Smoke from the Eagle Bluff fire has spread throughout B.C.’s Okanagan Valley. (Rhianna Schmunk/CBC)

“The first-ever national survey on the human impacts of climate change, released last week by Greenland, revealed over three-quarters of respondents had personally experienced the effects of global warming in their everyday lives. Human health implications are occurring at only 1 C of global warming since pre-industrial times — underlining the importance of limiting it to no more than 1.5 C. Indeed, several major health-care organizations in Canada issued a unified call to action on climate change this year, echoed by others worldwide.
As family doctors who have worked in communities across British Columbia and built relationships with our patients at home, we understand how vital meaningful employment is for our health, and a thriving economy for our health-care system. Climate change threatens both. On top of almost $800 million spent managing wildfires and floods in 2018, subsequent economic losses in our timber, farming and tourism industries took a major toll on families and the province. As former Bank of Canada governor Mark Carney recently said, ‘the enormous human and financial costs of climate change are having a devastating effect on our collective well-being.'”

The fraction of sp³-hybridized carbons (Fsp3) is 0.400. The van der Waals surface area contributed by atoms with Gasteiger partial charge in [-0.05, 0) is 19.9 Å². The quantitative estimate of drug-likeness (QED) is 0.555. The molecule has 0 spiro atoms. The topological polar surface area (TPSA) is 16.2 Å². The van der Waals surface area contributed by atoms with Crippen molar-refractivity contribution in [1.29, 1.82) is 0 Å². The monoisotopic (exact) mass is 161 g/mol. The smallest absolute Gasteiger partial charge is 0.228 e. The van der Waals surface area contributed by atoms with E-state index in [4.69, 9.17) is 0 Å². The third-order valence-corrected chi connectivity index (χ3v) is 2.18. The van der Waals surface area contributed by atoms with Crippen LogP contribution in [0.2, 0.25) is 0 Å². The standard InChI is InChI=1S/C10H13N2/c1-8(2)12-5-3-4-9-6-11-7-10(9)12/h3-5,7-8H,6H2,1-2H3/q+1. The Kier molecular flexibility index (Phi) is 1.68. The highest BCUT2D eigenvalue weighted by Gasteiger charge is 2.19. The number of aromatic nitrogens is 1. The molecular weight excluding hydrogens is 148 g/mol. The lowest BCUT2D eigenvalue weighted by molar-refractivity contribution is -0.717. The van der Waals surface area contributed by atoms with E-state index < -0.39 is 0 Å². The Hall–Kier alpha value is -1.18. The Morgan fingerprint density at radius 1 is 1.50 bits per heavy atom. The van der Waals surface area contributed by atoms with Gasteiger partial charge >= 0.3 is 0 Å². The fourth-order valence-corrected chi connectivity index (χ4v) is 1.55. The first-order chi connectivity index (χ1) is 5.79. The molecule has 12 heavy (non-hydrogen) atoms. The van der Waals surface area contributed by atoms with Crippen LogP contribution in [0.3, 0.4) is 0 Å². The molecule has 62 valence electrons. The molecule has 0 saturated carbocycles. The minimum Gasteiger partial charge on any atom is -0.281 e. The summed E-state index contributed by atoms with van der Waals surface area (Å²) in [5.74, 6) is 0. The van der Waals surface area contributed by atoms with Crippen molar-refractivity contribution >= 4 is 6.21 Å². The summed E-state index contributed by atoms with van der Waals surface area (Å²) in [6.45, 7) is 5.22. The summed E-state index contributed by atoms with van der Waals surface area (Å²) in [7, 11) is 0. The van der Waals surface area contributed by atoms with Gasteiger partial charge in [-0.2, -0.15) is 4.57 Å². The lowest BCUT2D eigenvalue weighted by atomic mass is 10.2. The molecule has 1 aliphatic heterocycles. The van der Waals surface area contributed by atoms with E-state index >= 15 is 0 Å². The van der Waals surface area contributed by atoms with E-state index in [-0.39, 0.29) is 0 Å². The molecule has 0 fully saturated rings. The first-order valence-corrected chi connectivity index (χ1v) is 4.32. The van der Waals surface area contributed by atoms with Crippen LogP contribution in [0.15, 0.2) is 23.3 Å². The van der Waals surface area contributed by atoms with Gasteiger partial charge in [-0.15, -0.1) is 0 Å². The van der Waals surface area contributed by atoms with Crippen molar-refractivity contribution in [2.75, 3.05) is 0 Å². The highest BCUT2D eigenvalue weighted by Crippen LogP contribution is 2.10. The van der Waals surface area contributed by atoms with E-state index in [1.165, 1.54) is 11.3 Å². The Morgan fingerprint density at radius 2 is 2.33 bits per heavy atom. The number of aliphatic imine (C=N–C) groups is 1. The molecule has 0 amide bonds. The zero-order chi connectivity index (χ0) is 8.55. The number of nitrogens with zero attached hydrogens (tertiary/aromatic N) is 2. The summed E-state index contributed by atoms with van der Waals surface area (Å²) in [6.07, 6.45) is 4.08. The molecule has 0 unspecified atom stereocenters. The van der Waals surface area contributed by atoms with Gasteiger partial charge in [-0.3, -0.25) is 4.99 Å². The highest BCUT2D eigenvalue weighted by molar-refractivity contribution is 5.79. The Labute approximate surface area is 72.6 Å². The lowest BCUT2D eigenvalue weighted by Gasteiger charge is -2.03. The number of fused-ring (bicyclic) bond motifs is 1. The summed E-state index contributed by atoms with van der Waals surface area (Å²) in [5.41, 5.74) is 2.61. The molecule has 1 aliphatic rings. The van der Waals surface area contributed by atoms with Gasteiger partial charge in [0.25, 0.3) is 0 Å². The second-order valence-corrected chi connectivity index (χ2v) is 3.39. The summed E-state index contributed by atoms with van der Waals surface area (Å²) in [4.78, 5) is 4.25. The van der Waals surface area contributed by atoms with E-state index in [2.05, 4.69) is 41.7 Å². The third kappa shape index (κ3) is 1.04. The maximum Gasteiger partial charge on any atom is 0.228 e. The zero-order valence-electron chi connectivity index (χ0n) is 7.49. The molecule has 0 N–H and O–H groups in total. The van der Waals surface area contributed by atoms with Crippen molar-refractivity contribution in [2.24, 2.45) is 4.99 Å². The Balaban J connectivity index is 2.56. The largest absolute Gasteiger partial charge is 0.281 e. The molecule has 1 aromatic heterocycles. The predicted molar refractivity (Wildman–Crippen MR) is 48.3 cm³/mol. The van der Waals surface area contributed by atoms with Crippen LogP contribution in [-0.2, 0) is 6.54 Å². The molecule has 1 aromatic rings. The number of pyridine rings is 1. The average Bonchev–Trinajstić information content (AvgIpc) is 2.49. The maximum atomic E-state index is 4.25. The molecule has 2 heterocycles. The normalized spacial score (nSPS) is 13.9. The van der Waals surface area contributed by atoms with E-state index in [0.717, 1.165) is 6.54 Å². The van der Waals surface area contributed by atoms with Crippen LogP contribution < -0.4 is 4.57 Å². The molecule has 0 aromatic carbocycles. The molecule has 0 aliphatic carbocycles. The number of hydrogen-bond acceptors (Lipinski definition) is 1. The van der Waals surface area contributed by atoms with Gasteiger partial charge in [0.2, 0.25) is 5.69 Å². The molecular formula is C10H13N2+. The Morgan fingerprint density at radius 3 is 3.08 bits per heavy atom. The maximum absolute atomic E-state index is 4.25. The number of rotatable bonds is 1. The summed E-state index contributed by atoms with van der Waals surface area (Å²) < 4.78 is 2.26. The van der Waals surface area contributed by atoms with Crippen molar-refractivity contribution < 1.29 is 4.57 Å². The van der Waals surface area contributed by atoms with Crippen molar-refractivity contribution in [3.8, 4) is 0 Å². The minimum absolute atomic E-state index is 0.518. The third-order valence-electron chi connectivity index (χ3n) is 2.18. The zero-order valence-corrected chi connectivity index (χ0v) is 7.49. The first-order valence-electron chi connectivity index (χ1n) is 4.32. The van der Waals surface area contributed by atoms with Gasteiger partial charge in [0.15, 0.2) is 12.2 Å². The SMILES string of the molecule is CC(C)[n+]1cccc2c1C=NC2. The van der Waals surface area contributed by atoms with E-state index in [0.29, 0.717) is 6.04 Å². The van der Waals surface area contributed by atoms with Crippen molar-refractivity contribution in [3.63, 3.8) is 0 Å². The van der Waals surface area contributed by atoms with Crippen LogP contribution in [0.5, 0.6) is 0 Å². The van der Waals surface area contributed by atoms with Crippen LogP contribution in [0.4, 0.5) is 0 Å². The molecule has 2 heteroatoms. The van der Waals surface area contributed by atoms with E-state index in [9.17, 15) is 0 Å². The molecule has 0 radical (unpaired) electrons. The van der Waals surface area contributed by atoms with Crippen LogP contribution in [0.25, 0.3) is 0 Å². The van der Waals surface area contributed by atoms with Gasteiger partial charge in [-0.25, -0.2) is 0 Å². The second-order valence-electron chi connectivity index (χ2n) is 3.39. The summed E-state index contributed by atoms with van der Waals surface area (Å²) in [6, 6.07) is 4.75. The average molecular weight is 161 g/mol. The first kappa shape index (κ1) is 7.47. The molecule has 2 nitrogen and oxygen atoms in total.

Learn more on Climate change is the 21st century’s greatest threat to human health by Drs. Melissa Lem & Alan Ruddiman via Canada’s National Observer.

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